2. Wow, that you can get 18 hours of story from expanding on a minor element of a standalone Star Trek episode.

    1. Don’t anger Landru.

      1. Festival! FESTIVAL!

        1. Peace to you, friend. We are all one in the body. It is the will of Landru.

          1. Are you not of the body?

        2. I had an airing of grievances last night. Oh that’s something else.

  3. I’ve never found the central premise of these films (and now tv show) believable.

    1. Based on what I saw in the first movie, even if you accepted the premise (I was willing to when I hit ‘play’ on my streaming service) the way people acted in a world where murder for one night a year was kosher was completely unbelievable… ridiculously so.

      1. Super ridiculous premise. Would murder really be the first law you’d break? How about an organization that destroys all the IRS files? Perfectly legal, right?

        1. Look, I’m not going to get into a spat over the premise. For 90 minutes of cheap entertainment, I can accept that to help let society blow off some steam, you can kill folks for 8 hours one night a year. I can get past that.

          But the way those retards inside the home acted once the shit started to come down was infuriating.

          1. I do have issues with people who are stupid enough to think the premise is “interesting,” when, if you think about it for more than a minute, you realize there’s no way this world could function.

            If it’s just a cheap slasher movie, then fine, but some people have argued it’s making satirical statements about politics or something.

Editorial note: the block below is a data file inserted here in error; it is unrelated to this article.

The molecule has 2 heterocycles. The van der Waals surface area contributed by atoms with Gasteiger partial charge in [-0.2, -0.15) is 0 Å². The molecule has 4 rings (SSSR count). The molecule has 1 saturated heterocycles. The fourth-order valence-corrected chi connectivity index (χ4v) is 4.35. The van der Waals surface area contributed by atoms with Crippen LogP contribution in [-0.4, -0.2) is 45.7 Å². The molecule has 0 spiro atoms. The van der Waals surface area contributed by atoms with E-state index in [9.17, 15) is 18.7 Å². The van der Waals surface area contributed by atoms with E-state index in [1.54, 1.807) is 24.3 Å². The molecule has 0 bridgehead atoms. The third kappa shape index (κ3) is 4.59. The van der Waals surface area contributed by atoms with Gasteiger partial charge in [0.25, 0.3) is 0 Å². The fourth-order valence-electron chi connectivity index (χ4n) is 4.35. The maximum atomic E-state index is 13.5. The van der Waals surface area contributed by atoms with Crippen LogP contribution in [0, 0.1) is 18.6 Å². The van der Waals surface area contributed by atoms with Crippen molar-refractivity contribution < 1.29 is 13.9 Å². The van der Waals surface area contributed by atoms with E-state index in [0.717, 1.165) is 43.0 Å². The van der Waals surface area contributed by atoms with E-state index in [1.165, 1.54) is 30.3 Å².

1. Yeah. In a world where this happens, I think I’m likely to organize my neighbors into a militia to defend said neighborhood.

              1. I’m just going to guess that none of the writers are conservatives, libertarians or even gun owners. They’re the type of Lefty who thinks if the Authority figures with guns disappear for one night, then anarchy is the only logical result.

                1. They absolutely not gun owners. You don’t “lock your doors and windows”, pop in a Mary Poppins DVD and arm yourself with a snub nose 38 (I shit you not) on Purge Night.

              2. Never mind the neighborhood. Where’s the nearest 1% compound?

                “Message to VFW, AMVETS, American Legion:
                Knock over a bunch of 1% “fortresses,” get rid of a whole bunch of deadweight dynasties, redistribute a bunch of wealth, and after rich folks find out they can die, there’ll never be another Purge.
                Win-win-win.”

          2. But who would want to run for Congress the next year?

        2. The unspoken part of the premise of this world is that everyone is secretly a fucking sociopath who just wants to murder everyone they can.

          It’s not very well thought out, and is generally just a weak setup for a story about how rich people are always evil assholes.

          1. In the original, the rich people were semi-retarded douchebags who were completely unprepared for this scheduled event that happens at the same time every year.

            1. It was sort of implied that they got rich because they’d killed other people and robbed them previously, which is what their rich neighbors try to do toward the end of the film. Which only highlights how insanely stupid they were.

              Also, why are rich people even staying in the country? Set up some automated drone defenses for your house, let the machine guns mow people down, and go spend the weekend in Canada, right?

              1. Screw “rich”. I’m not exactly a 1%er, but even I can afford a couple days in Juarez.

                Though, going to Juarez might not actually be much safer. Perhaps Vancouver would be a better bet.

            2. Like the rich people wouldn’t just go to the Caymans that week.